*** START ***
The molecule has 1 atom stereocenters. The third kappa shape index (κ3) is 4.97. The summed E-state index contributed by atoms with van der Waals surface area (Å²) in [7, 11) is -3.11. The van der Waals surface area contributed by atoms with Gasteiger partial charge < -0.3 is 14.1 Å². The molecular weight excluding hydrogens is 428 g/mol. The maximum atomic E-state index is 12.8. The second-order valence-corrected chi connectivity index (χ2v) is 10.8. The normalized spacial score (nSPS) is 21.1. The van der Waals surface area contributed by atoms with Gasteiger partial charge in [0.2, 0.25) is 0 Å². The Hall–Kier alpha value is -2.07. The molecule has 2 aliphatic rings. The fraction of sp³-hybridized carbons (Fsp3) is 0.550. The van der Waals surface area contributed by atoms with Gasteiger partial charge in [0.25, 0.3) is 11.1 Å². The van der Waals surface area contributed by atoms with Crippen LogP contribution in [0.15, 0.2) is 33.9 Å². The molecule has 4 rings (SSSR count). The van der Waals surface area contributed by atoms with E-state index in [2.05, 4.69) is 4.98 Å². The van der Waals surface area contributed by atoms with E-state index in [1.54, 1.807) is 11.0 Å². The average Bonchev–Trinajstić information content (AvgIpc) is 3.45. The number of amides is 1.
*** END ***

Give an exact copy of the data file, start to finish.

The molecule has 1 atom stereocenters. The third kappa shape index (κ3) is 4.97. The summed E-state index contributed by atoms with van der Waals surface area (Å²) in [7, 11) is -3.11. The van der Waals surface area contributed by atoms with Gasteiger partial charge < -0.3 is 14.1 Å². The molecular weight excluding hydrogens is 428 g/mol. The maximum atomic E-state index is 12.8. The second-order valence-corrected chi connectivity index (χ2v) is 10.8. The normalized spacial score (nSPS) is 21.1. The van der Waals surface area contributed by atoms with Gasteiger partial charge in [0.2, 0.25) is 0 Å². The Hall–Kier alpha value is -2.07. The molecule has 2 aliphatic rings. The fraction of sp³-hybridized carbons (Fsp3) is 0.550. The van der Waals surface area contributed by atoms with Gasteiger partial charge in [0.25, 0.3) is 11.1 Å². The van der Waals surface area contributed by atoms with Crippen LogP contribution in [0.15, 0.2) is 33.9 Å². The molecule has 4 rings (SSSR count). The van der Waals surface area contributed by atoms with E-state index in [2.05, 4.69) is 4.98 Å². The van der Waals surface area contributed by atoms with E-state index in [1.54, 1.807) is 11.0 Å². The average Bonchev–Trinajstić information content (AvgIpc) is 3.45. The number of amides is 1.